The Persistence of Learning Styles

The number of research publications denouncing the theory of learning styles is steadily increasing. However, the theory persists in the educational field despite a lack of research proving its efficacy. This could be due to investment by many educational companies in products that rely on learning styles. Many people may feel personally attached to a certain learning style. Teachers have also found benefits in differentiating instructional techniques. Although there is little evidence for the effectiveness of teaching based on learning styles, many articles and books continue to be published on the topic. Following up from our 2021 blog The Myth of Learning Styles, we’ll take a look at what learning styles are and why they are flawed at best and detrimental at worst.

What are learning styles?

The learning styles theory was largely developed in the 1960s and became popular in the 1970s. It was an attempt to understand how everyone learns best. A common model (VAK) separates learning styles into visual, auditory (or aural) or kinesthetic. From this theory comes the “meshing hypothesis” which claims that people learn better when instruction matches their learning style.

Many models have been created based on the learning styles theory. Walter Burke Barbe first proposed the VAK model which evolved into perhaps the most popular learning styles model: VARK. This was developed by Neil Fleming in 1987. The VARK model attempts to identify learner’s preferences and categorize them into:

  • visual learners
  • auditory learners
  • reading and writing learners
  • kinesthetic learners

The model purports that everyone has a dominant preference. However, they might also include the other styles in their learning. Barbe even admitted that everyone would learn better using all three (or four in the VARK version) modalities in combination. The models based on learning styles remain popular because they are intuitive and lend themselves to the notion that everyone learns differently.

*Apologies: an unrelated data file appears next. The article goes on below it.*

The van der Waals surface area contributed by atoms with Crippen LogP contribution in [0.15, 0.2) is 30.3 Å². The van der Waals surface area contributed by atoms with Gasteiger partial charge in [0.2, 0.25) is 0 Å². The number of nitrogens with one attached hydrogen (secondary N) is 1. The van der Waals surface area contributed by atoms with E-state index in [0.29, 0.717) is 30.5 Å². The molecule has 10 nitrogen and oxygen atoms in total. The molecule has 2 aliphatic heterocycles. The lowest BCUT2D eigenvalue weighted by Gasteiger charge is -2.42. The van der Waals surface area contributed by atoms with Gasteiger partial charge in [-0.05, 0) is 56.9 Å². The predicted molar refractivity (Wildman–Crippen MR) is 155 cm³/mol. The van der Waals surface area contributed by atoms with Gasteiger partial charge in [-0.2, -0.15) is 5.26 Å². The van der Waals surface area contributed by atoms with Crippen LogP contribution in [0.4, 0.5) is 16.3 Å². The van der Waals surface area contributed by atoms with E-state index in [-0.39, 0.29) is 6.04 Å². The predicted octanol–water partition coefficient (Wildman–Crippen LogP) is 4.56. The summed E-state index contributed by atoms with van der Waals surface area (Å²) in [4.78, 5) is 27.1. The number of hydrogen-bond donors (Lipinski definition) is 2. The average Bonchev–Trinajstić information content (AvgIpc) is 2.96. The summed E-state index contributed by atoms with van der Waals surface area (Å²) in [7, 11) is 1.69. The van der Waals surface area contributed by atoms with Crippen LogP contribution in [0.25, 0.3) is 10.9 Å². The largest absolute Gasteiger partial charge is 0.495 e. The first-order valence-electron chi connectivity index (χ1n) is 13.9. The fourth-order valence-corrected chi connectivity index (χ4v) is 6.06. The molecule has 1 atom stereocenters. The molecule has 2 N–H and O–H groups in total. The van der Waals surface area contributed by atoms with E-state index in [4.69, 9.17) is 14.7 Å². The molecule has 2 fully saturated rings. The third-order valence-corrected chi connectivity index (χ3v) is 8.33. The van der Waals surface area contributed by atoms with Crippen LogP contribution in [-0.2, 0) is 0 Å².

“People prefer brain-based accounts of behavior, and they like to categorize people into types. Learning styles allow people to do both of those things.” – Shaylene Nancekivell

The problem with learning styles

“For many adults, school was a frustrating experience where they did not learn as much as they could, and their sense of individual agency was negated. Learning styles theory represents a form of retrospective absolution where, if only their teachers had tailored instruction to match their learning style, then they could have achieved their potential.” – Carl Hendrick

The video below from Veritasium offers a great explanation of the attractiveness of the learning styles theory and why it has no evidence to back it up.

People do have preferences for how they learn. But several studies have demonstrated that catering to our preferences does not improve learning (see Resources below). In fact, putting ourselves into a learning style box may actually be detrimental to our learning. Learners might avoid certain strategies, or even entire subjects, based on their learning style label. In fact, your preferred style will change based on what you are learning. For example, it is easier to learn geography using a map (visual) than listening to a lecture (auditory). The method should fit the task.

What has been shown is that many people learn best when presented with information using a variety of media. We also know that pushing yourself outside of your comfort zone can be very beneficial. While learning styles perhaps pushed us to admit all learners are unique, we must now evolve beyond it and teach with evidence-based practices to truly help learners. Educators’ time, effort and money is better spent on instructional strategies that are strongly supported by research.

To learn more about why we’ve moved away from learning styles, check out the resources below.

Resources

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